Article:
IBWA Opposes Maine Withdrawal Tax
IBWA Opposes Maine Withdrawal Tax
IBWA Remarks for Maine Joint Natural Resources Committee
Re: LD 1472
Tuesday, April 8, 2003, Augusta, Maine
Good afternoon and thank you for allowing me to speak to you on LD 1472. My name is Troy Flanagan and I am here representing the International Bottled Water Association. IBWA represents U.S. and international bottlers, distributors and suppliers of bottled water, including five companies in Maine. IBWA works closely with the U.S. Food and Drug Administration, which regulates bottled water as a packaged food product, and state governments to set stringent standards for safe, high quality bottled water products.
IBWA also focuses much attention on ensuring that its members are good stewards of the environment. By way of our Groundwater Management Policy, IBWA promotes the regulation of groundwater withdrawals through science-based regulation applied equally to all users of the resource. And the bottled water industry knows better than anyone the importance of being good stewards of this resource. It is not only in the best interest of the environment, but it makes good business sense to use care when relying on groundwater for your operations.
LD 1472 does not treat all groundwater users equally. The concept of this legislation seeks to punish those who draw off an aquifer for commercial uses, while exempting residential and other uses. Theoretically, a manufacturer of some product could just as easily use a municipal source for their water, create a good and ship it out of the state. This use will put an identical strain on the aquifer, as that is where the city ultimately gets it water.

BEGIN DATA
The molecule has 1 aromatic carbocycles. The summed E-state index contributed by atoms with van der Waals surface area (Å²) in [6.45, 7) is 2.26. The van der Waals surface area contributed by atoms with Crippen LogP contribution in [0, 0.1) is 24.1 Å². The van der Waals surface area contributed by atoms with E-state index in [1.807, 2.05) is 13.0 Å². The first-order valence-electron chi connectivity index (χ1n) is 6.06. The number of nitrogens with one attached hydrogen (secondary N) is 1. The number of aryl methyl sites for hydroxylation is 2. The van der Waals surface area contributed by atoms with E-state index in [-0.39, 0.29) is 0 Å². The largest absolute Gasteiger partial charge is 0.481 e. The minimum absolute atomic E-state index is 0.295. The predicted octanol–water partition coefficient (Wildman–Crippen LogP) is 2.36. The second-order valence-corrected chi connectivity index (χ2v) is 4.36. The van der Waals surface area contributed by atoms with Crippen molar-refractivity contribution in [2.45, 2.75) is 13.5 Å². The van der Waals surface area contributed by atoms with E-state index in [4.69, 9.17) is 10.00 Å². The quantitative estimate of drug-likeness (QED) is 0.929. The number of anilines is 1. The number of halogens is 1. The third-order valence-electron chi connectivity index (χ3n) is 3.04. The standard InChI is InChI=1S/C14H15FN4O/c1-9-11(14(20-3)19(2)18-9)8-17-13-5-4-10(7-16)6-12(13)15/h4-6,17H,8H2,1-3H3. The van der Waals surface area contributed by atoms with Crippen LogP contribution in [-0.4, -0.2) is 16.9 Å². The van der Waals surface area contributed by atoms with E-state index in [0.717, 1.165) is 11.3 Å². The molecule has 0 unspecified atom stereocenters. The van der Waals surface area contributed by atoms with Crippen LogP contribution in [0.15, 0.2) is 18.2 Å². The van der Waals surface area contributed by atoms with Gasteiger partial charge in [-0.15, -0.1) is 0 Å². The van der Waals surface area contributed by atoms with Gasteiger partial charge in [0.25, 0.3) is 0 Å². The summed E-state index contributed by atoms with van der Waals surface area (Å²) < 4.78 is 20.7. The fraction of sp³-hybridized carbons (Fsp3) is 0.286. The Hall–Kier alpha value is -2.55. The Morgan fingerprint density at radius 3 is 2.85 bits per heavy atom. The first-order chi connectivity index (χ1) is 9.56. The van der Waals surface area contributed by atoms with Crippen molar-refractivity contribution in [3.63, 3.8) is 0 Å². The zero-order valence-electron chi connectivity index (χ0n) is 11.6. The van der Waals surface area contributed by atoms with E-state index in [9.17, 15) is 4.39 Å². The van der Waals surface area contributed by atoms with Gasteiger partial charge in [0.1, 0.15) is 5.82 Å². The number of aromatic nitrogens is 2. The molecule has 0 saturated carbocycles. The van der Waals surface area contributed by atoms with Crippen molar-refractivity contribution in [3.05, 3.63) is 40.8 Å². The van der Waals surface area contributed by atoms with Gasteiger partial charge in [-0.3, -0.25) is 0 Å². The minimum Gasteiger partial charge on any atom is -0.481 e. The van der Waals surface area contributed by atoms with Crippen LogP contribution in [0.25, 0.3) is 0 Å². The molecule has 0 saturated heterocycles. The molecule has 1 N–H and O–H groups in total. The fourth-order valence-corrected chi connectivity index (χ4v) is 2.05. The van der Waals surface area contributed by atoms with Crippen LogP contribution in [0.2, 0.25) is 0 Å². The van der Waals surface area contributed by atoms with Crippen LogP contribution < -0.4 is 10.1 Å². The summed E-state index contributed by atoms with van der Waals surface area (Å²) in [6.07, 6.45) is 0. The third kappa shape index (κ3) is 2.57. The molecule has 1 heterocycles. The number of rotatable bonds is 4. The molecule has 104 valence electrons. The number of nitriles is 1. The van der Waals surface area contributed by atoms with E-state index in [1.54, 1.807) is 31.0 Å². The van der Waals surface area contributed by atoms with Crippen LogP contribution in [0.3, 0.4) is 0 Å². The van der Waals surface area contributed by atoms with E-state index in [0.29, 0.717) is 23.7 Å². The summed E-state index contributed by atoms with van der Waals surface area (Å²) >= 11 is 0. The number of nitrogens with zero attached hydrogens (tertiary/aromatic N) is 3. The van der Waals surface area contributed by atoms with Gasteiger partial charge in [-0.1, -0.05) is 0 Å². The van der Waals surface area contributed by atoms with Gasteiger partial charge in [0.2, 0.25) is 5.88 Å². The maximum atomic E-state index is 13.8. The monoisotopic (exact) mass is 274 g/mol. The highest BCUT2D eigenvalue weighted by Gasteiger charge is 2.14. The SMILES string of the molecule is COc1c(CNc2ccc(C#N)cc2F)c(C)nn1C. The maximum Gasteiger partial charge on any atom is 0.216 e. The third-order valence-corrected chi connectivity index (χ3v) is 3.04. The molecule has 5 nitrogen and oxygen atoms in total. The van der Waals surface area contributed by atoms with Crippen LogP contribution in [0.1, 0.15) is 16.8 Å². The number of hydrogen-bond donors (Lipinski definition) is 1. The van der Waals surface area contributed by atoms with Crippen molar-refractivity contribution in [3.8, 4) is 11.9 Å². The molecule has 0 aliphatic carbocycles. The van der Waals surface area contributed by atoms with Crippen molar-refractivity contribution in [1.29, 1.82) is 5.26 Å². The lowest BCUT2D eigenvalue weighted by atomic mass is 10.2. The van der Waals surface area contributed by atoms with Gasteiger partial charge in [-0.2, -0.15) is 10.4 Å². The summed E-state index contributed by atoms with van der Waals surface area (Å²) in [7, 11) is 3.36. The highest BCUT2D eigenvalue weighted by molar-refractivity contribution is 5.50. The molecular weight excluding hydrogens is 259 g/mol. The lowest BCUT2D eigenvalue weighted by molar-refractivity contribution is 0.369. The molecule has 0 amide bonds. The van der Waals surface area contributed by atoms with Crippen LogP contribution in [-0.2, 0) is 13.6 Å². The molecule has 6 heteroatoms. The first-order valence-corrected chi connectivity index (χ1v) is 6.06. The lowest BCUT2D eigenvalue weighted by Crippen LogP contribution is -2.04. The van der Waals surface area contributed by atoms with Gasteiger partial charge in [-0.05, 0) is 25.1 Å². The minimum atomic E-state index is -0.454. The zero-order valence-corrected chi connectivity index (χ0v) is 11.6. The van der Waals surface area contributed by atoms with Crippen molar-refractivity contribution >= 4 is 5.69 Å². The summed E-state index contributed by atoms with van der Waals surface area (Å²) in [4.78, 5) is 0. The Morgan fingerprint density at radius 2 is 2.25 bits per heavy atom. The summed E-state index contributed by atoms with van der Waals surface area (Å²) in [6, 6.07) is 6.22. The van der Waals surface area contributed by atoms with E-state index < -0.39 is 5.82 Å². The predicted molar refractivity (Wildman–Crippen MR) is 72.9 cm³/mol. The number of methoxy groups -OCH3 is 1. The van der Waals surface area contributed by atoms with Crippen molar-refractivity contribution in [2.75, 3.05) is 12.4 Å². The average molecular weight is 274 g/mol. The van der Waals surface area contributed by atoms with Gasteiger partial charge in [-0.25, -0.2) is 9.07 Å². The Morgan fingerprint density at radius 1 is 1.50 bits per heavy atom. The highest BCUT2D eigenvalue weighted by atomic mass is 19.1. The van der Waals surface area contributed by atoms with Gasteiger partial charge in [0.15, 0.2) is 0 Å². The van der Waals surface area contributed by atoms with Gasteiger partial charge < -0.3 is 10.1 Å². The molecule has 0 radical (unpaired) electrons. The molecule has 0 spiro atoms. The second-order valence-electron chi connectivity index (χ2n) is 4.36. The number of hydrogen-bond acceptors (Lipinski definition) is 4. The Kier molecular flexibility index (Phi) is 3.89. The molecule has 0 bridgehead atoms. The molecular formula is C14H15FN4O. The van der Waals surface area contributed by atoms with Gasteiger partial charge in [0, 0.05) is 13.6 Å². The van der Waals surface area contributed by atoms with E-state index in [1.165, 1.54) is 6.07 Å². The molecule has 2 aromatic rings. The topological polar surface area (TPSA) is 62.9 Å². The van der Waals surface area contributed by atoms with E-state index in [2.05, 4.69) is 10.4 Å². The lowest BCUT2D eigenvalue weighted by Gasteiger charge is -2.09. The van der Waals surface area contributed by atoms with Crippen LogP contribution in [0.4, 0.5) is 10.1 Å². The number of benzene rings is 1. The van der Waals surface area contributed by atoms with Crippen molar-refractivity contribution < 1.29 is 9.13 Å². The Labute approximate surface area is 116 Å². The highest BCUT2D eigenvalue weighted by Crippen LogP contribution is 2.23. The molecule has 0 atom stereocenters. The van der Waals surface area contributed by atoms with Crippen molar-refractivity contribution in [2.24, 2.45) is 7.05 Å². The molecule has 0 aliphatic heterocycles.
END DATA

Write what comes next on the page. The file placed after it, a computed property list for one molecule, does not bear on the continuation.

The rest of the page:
It is also unclear how commercial water uses differ from agricultural uses. Water is used in farming operations to cultivate a product, such as potatoes, that will likely be distributed and sold out of state, much to the benefit of the Maine’s economy. The aquifer does not distinguish the difference between a commercial withdraw and other uses, why should the law?
In other instances, severance fees, such as suggested in this legislation, are imposed on resources extracted from a state that are not renewable. In these situations, the fees effectively serve as “damages” for the removal of the resource, whether it is coal, natural gas, or some other resource. However, applying this type of fee to water does not follow this logic because water is indeed a renewable resource. This idea in comparable to the taxing of trees harvested in Maine. If properly managed, water will be a resource that both residential and commercial users can rely upon for many years to come.
For instance, water withdrawn from an aquifer in Maine may be bottled and used in Massachusetts, eventually flushed in Boston Harbor and the Atlantic Ocean. That water will then evaporate into the atmosphere and become rain, completing the hydrologic cycle of water.
A severance fee on water also makes the state of Maine stand out in a unique way. No other state imposes a similar fee on commercial water users. This type of fee will set Maine apart from the rest of the country when it comes to supporting businesses that rely on their own groundwater wells, rather than other entities that may use a public source for their operations.
I urge the committee to carefully consider the implications of the bill and withhold your support.
M. Troy Flanagan
Director of Government Relations
International Bottled Water Association
1700 Diagonal Road, Suite 650
Alexandria, Virginia 22314
Tel: (703) 683-5213 ext. 120
Fax: (703) 683-4074